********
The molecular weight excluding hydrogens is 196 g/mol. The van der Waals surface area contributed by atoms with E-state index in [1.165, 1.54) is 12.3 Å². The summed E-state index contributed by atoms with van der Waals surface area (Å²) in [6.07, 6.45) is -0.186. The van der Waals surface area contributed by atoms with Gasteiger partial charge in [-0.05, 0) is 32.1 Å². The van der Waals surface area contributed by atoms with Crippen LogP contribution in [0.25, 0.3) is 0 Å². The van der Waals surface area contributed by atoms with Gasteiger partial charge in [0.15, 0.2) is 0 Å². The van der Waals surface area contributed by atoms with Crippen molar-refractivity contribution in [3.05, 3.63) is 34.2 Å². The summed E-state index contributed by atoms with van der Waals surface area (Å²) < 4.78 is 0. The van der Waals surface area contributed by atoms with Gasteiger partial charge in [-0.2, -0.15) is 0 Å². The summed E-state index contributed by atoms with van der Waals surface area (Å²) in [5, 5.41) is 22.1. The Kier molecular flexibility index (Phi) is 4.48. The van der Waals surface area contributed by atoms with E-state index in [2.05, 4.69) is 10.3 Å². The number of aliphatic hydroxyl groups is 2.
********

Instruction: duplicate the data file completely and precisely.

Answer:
The molecular weight excluding hydrogens is 196 g/mol. The van der Waals surface area contributed by atoms with E-state index in [1.165, 1.54) is 12.3 Å². The summed E-state index contributed by atoms with van der Waals surface area (Å²) in [6.07, 6.45) is -0.186. The van der Waals surface area contributed by atoms with Gasteiger partial charge in [-0.05, 0) is 32.1 Å². The van der Waals surface area contributed by atoms with Crippen LogP contribution in [0.25, 0.3) is 0 Å². The van der Waals surface area contributed by atoms with Gasteiger partial charge in [0.15, 0.2) is 0 Å². The van der Waals surface area contributed by atoms with Crippen molar-refractivity contribution in [3.05, 3.63) is 34.2 Å². The summed E-state index contributed by atoms with van der Waals surface area (Å²) < 4.78 is 0. The van der Waals surface area contributed by atoms with Gasteiger partial charge in [-0.2, -0.15) is 0 Å². The summed E-state index contributed by atoms with van der Waals surface area (Å²) in [5, 5.41) is 22.1. The Kier molecular flexibility index (Phi) is 4.48. The van der Waals surface area contributed by atoms with E-state index in [2.05, 4.69) is 10.3 Å². The number of aliphatic hydroxyl groups is 2.